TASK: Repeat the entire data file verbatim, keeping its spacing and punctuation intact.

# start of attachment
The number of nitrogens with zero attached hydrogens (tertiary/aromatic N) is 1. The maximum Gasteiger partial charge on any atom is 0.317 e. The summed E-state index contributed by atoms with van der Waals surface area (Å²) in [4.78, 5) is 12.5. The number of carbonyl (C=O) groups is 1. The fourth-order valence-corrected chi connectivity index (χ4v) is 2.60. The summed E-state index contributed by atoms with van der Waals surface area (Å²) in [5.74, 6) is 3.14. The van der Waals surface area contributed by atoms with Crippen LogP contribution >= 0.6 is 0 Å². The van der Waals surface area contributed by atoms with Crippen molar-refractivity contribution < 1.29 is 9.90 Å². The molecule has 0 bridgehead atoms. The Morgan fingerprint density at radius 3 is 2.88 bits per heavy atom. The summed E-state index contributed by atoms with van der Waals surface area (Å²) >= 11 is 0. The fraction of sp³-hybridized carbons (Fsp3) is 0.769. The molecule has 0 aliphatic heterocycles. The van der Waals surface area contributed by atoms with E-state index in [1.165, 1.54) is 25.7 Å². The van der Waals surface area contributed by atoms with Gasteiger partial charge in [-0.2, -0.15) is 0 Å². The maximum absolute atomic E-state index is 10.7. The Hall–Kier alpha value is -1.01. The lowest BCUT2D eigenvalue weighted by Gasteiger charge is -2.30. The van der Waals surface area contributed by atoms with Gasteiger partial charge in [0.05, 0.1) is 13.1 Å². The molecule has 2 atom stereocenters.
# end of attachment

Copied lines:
The number of nitrogens with zero attached hydrogens (tertiary/aromatic N) is 1. The maximum Gasteiger partial charge on any atom is 0.317 e. The summed E-state index contributed by atoms with van der Waals surface area (Å²) in [4.78, 5) is 12.5. The number of carbonyl (C=O) groups is 1. The fourth-order valence-corrected chi connectivity index (χ4v) is 2.60. The summed E-state index contributed by atoms with van der Waals surface area (Å²) in [5.74, 6) is 3.14. The van der Waals surface area contributed by atoms with Crippen LogP contribution >= 0.6 is 0 Å². The van der Waals surface area contributed by atoms with Crippen molar-refractivity contribution < 1.29 is 9.90 Å². The molecule has 0 bridgehead atoms. The Morgan fingerprint density at radius 3 is 2.88 bits per heavy atom. The summed E-state index contributed by atoms with van der Waals surface area (Å²) >= 11 is 0. The fraction of sp³-hybridized carbons (Fsp3) is 0.769. The molecule has 0 aliphatic heterocycles. The van der Waals surface area contributed by atoms with E-state index in [1.165, 1.54) is 25.7 Å². The van der Waals surface area contributed by atoms with Gasteiger partial charge in [-0.2, -0.15) is 0 Å². The maximum absolute atomic E-state index is 10.7. The Hall–Kier alpha value is -1.01. The lowest BCUT2D eigenvalue weighted by Gasteiger charge is -2.30. The van der Waals surface area contributed by atoms with Gasteiger partial charge in [0.05, 0.1) is 13.1 Å². The molecule has 2 atom stereocenters.